Kikunoi, Kyoto

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Kaiseki –
is a traditional Japanese multicourse meal that originates from tea drinking
ceremonies in the 16th century. Kyoto and its region is the cradle of the Japanese culture as well as of kaiseki. Many say that multicourse small
portions menus in the “Western” gastronomic restaurants are influenced by the tradition
of kaiseki. It is not only about many different plates(some can be only few
bites), but also about using the best quality ingredients of that particular
season.

Kikunoi restaurant
is considered as the best in Kyoto and probably the most famous kaiseki
restaurant in the world.Yoshihiro Murata, the third generation chef of Kikunoi , has even his own book with Ferran
Adria’s introduction…

Kikunoi is
located in one of the oldest parts of Kyoto. Wherever you walk, you will see mysterious
shrines and temples. When you arrive to the restaurant you are
greeted and you are asked  to take your
shoes off.

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Then you
are shown your own private dining room.

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Just having
your own room and sitting on a floor in a traditional, Japanese style minimalictic  environment is an experience by itself. You also
have a hostess, dressed in traditional Japanese kimono, who takes care of you during
all the dinner. ( see the first picture)

The kaiseki
meal is composed of several courses – we had 11 if you count green tea, amuse
bouches and the desserts. Each of the dish of the dinner has a name and a
meaning and different ingredients are used each season.I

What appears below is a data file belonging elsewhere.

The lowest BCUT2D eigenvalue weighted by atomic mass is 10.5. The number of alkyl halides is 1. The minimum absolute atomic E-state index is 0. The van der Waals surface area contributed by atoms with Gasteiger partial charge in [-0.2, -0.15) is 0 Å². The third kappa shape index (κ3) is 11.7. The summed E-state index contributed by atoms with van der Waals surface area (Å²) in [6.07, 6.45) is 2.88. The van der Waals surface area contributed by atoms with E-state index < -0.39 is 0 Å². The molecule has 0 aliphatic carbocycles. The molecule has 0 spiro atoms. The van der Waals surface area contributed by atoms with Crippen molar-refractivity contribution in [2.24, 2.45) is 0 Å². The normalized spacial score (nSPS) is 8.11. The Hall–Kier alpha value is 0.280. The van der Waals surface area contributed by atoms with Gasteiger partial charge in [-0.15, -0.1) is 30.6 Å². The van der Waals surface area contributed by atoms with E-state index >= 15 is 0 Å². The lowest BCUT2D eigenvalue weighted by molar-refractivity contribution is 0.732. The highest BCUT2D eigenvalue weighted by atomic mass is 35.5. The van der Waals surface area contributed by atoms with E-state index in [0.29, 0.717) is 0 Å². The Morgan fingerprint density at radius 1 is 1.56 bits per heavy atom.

had quite a problem understanding how each
dish was called and even what it consisted of as the hostess didn’t speak English at all and we tried to guess the
components of each dish by looking at the book of the chef.

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The green
and hot towel… (this I understood 🙂 )

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“ The amuse
bouche” . I guess it consisted of cucumber and squid salad, shrimp with boiled
egg yolk, seaweed. I am not sure of all the ingredients though… It was pretty
good and it was also a good indicator that we would very traditional Japanese
food.

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“Pickled
plums,sea bream milt,toasted ground sesame seeds, horsetail shoots” . One of
the signature dish of the chef. After the dinner, I googled  what  "milt"  is and all i can say is that…. I was right not to eat it!

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“Yellow
jack sashimi , grated wasabi,tosa soy sauce. Shrimp, grated wasabi,tosa soy
sauce.” I found out which fish it was
only after looking at the book. The shrimp was very fresh and good, but the
yellow jack sashimi was too chewy. Didn’t eat the second piece of yellow jack
sashimi…

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“Tuna
(toro) , egg yolk soy sauce,dissolved Japanese mustard” Exellent toro, maybe a little bit too thick,